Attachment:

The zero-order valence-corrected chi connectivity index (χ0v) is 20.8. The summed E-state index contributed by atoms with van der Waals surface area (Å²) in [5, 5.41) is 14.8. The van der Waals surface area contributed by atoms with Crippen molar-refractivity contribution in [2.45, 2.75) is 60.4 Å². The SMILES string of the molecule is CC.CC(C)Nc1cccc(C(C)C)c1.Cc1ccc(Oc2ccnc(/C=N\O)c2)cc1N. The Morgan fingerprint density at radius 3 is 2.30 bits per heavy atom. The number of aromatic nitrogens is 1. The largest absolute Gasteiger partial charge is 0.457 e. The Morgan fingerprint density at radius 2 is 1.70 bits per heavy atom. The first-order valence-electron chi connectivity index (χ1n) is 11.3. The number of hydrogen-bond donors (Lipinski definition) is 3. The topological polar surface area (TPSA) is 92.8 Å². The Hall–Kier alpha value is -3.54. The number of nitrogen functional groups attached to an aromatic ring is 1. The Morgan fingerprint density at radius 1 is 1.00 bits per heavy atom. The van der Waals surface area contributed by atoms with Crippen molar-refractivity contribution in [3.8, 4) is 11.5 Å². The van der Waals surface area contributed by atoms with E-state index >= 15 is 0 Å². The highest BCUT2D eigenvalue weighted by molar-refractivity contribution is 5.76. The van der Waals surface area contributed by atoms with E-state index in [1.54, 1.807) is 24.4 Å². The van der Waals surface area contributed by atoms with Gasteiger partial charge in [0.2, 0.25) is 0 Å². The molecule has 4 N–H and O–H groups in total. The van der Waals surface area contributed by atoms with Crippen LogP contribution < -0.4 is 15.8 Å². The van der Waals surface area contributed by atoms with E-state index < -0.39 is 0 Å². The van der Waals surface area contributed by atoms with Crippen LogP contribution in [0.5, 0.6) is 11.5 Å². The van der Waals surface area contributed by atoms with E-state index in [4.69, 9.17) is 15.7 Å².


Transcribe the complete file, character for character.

The zero-order valence-corrected chi connectivity index (χ0v) is 20.8. The summed E-state index contributed by atoms with van der Waals surface area (Å²) in [5, 5.41) is 14.8. The van der Waals surface area contributed by atoms with Crippen molar-refractivity contribution in [2.45, 2.75) is 60.4 Å². The SMILES string of the molecule is CC.CC(C)Nc1cccc(C(C)C)c1.Cc1ccc(Oc2ccnc(/C=N\O)c2)cc1N. The Morgan fingerprint density at radius 3 is 2.30 bits per heavy atom. The number of aromatic nitrogens is 1. The largest absolute Gasteiger partial charge is 0.457 e. The Morgan fingerprint density at radius 2 is 1.70 bits per heavy atom. The first-order valence-electron chi connectivity index (χ1n) is 11.3. The number of hydrogen-bond donors (Lipinski definition) is 3. The topological polar surface area (TPSA) is 92.8 Å². The Hall–Kier alpha value is -3.54. The number of nitrogen functional groups attached to an aromatic ring is 1. The Morgan fingerprint density at radius 1 is 1.00 bits per heavy atom. The van der Waals surface area contributed by atoms with Crippen molar-refractivity contribution in [3.8, 4) is 11.5 Å². The van der Waals surface area contributed by atoms with E-state index >= 15 is 0 Å². The highest BCUT2D eigenvalue weighted by molar-refractivity contribution is 5.76. The van der Waals surface area contributed by atoms with E-state index in [1.54, 1.807) is 24.4 Å². The van der Waals surface area contributed by atoms with Gasteiger partial charge in [0.2, 0.25) is 0 Å². The molecule has 4 N–H and O–H groups in total. The van der Waals surface area contributed by atoms with Crippen LogP contribution < -0.4 is 15.8 Å². The van der Waals surface area contributed by atoms with E-state index < -0.39 is 0 Å². The van der Waals surface area contributed by atoms with Crippen LogP contribution in [0.5, 0.6) is 11.5 Å². The van der Waals surface area contributed by atoms with E-state index in [4.69, 9.17) is 15.7 Å².